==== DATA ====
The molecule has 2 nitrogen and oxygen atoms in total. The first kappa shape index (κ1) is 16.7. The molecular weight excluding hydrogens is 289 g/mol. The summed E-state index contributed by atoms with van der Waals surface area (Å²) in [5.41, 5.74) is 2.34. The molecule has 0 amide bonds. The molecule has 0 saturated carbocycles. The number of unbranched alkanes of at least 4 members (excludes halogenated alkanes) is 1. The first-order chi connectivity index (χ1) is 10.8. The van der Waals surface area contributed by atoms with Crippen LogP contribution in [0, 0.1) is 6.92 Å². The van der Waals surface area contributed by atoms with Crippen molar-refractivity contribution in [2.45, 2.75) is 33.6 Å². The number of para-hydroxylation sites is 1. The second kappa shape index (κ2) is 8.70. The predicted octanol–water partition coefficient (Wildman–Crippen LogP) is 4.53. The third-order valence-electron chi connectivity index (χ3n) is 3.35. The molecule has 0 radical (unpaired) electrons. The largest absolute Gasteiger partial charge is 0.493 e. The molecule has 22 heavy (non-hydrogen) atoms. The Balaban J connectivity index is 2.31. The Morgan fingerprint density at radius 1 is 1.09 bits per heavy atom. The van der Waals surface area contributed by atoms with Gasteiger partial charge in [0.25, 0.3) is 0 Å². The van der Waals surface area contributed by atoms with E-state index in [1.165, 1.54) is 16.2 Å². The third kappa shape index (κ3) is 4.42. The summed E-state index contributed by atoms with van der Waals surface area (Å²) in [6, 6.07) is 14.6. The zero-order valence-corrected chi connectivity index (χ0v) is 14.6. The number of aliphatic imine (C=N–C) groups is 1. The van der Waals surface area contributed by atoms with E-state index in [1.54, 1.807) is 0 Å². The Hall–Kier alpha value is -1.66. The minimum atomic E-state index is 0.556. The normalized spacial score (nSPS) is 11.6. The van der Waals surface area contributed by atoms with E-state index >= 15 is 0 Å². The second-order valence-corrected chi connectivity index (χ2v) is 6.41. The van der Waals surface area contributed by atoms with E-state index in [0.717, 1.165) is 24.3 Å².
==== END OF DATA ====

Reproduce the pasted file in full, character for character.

The molecule has 2 nitrogen and oxygen atoms in total. The first kappa shape index (κ1) is 16.7. The molecular weight excluding hydrogens is 289 g/mol. The summed E-state index contributed by atoms with van der Waals surface area (Å²) in [5.41, 5.74) is 2.34. The molecule has 0 amide bonds. The molecule has 0 saturated carbocycles. The number of unbranched alkanes of at least 4 members (excludes halogenated alkanes) is 1. The first-order chi connectivity index (χ1) is 10.8. The van der Waals surface area contributed by atoms with Crippen LogP contribution in [0, 0.1) is 6.92 Å². The van der Waals surface area contributed by atoms with Crippen molar-refractivity contribution in [2.45, 2.75) is 33.6 Å². The number of para-hydroxylation sites is 1. The second kappa shape index (κ2) is 8.70. The predicted octanol–water partition coefficient (Wildman–Crippen LogP) is 4.53. The third-order valence-electron chi connectivity index (χ3n) is 3.35. The molecule has 0 radical (unpaired) electrons. The largest absolute Gasteiger partial charge is 0.493 e. The molecule has 22 heavy (non-hydrogen) atoms. The Balaban J connectivity index is 2.31. The Morgan fingerprint density at radius 1 is 1.09 bits per heavy atom. The van der Waals surface area contributed by atoms with Gasteiger partial charge in [0.25, 0.3) is 0 Å². The van der Waals surface area contributed by atoms with E-state index in [1.165, 1.54) is 16.2 Å². The third kappa shape index (κ3) is 4.42. The summed E-state index contributed by atoms with van der Waals surface area (Å²) in [6, 6.07) is 14.6. The zero-order valence-corrected chi connectivity index (χ0v) is 14.6. The number of aliphatic imine (C=N–C) groups is 1. The van der Waals surface area contributed by atoms with E-state index in [1.54, 1.807) is 0 Å². The Hall–Kier alpha value is -1.66. The minimum atomic E-state index is 0.556. The normalized spacial score (nSPS) is 11.6. The van der Waals surface area contributed by atoms with E-state index >= 15 is 0 Å². The second-order valence-corrected chi connectivity index (χ2v) is 6.41. The van der Waals surface area contributed by atoms with E-state index in [0.717, 1.165) is 24.3 Å².